(2) ADU’s Cost a Fortune: 

Building a house is expensive especially when there is no market for what the homeowner is constructing. After the pandemic, building supplies and labor are priced high but will come down.  Nonetheless, an ADU will raise your mortgage by hundreds of thousands of dollars.   

As of Wednesday, June 9, 2021, current rate in California is 3.04% for a 5/1 adjustable-rate mortgage (ARM). As the increased mortgage will vary for everyone, each has to do their own calculations. How long can an owner pay this higher mortgage when the ADU remains vacant? 

(3) Higher Property Taxes 

The property taxes on the ADU will be at the higher current rate but will not trigger a reassessment of the basic house unless the developer encourages upgrades to the main structure. 

(4) Here’s Where the Subprime and ADU Scams Begin to Coincide 

The market for ADUs is illusory. The 2008 Crash was based on over-construction which meant the owners could not realize the income to pay the mortgages. In order to keep the subprime scam going, lenders resulted to Liar Loans, where the lenders were the liars. They would lie to the new home buyer and then lie on the loan documents without the homeowners’ knowledge. Then, the lender would sell the mortgage to get cash from Wall Street with knowledge that the homeowner would default.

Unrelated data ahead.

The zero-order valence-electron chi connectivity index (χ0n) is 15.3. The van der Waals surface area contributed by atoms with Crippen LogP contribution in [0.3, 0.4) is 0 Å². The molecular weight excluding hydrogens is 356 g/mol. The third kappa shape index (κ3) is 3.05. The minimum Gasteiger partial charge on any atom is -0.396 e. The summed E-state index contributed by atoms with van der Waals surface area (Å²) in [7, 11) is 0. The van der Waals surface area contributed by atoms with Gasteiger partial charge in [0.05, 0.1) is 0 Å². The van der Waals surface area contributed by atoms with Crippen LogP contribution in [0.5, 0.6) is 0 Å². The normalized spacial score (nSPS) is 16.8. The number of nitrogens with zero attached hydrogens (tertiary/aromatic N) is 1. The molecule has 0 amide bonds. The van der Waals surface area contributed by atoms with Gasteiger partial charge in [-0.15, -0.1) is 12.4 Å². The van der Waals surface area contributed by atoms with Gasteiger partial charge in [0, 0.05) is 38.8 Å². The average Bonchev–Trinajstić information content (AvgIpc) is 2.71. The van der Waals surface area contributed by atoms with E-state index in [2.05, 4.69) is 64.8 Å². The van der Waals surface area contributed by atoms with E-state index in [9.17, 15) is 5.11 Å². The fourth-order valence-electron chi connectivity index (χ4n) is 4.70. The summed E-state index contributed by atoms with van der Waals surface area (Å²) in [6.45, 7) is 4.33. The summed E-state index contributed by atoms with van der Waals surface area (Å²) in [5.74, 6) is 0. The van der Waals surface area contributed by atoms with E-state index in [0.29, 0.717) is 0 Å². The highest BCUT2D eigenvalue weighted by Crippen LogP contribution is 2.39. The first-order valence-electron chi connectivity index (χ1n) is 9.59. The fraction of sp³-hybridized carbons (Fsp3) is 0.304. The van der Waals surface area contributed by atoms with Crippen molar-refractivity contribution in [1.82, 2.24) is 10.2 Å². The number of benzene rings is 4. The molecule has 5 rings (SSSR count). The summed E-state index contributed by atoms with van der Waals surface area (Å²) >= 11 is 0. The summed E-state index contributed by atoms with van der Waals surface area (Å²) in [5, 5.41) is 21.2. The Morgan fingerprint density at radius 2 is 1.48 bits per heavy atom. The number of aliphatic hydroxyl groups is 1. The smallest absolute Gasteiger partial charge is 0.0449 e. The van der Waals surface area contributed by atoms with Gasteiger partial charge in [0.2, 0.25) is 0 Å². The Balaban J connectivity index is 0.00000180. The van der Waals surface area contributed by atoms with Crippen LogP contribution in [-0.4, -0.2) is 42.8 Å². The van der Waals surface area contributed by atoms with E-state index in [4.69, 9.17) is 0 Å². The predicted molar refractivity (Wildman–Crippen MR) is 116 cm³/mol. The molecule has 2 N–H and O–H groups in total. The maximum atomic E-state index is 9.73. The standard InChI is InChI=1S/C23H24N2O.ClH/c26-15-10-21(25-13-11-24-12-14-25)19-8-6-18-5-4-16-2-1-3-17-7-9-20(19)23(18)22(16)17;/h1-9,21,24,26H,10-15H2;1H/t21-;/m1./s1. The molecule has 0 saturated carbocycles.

The local lender not only could get his cash out of the deal by selling to Wall Street, but he would not be holding the hook when the buyer defaulted. By the end of the subprime fraud, some lenders were writing and selling to Wall Street completely fictitious mortgages which Wall Street eagerly bought. Why? See below. ADUs have the same weakness as Subprime borrowers; they have entered into an economically flawed business transaction where they will not realize the income to cover their costs. Since the ADU is tied to their home, they lose everything when the ADU’s costs drag them into foreclosure.